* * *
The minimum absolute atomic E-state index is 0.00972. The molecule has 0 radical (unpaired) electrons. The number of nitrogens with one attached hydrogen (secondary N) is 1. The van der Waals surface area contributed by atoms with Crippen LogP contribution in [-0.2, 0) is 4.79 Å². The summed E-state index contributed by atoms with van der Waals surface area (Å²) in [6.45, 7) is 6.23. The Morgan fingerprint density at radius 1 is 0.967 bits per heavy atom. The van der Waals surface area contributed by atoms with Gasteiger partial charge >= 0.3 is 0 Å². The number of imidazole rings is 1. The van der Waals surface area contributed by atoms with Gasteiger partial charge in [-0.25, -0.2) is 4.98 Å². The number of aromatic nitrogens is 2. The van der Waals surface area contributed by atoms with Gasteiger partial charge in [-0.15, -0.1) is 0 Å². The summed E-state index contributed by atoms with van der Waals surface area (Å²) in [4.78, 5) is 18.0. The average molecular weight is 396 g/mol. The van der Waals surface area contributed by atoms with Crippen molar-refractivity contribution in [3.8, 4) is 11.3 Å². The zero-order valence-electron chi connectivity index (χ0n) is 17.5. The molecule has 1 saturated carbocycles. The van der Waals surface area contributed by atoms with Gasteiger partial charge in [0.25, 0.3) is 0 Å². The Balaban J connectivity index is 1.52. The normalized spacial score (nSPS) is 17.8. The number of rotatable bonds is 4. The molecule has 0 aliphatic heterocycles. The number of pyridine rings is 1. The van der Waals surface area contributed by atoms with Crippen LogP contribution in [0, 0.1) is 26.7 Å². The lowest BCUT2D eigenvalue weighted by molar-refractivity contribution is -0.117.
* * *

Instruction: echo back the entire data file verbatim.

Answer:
The minimum absolute atomic E-state index is 0.00972. The molecule has 0 radical (unpaired) electrons. The number of nitrogens with one attached hydrogen (secondary N) is 1. The van der Waals surface area contributed by atoms with Crippen LogP contribution in [-0.2, 0) is 4.79 Å². The summed E-state index contributed by atoms with van der Waals surface area (Å²) in [6.45, 7) is 6.23. The Morgan fingerprint density at radius 1 is 0.967 bits per heavy atom. The van der Waals surface area contributed by atoms with Gasteiger partial charge >= 0.3 is 0 Å². The number of imidazole rings is 1. The van der Waals surface area contributed by atoms with Gasteiger partial charge in [-0.25, -0.2) is 4.98 Å². The number of aromatic nitrogens is 2. The van der Waals surface area contributed by atoms with Gasteiger partial charge in [-0.15, -0.1) is 0 Å². The summed E-state index contributed by atoms with van der Waals surface area (Å²) in [4.78, 5) is 18.0. The average molecular weight is 396 g/mol. The van der Waals surface area contributed by atoms with Crippen molar-refractivity contribution in [3.8, 4) is 11.3 Å². The zero-order valence-electron chi connectivity index (χ0n) is 17.5. The molecule has 1 saturated carbocycles. The van der Waals surface area contributed by atoms with Gasteiger partial charge in [0.25, 0.3) is 0 Å². The Balaban J connectivity index is 1.52. The normalized spacial score (nSPS) is 17.8. The number of rotatable bonds is 4. The molecule has 0 aliphatic heterocycles. The number of pyridine rings is 1. The van der Waals surface area contributed by atoms with Crippen LogP contribution in [0, 0.1) is 26.7 Å². The lowest BCUT2D eigenvalue weighted by molar-refractivity contribution is -0.117.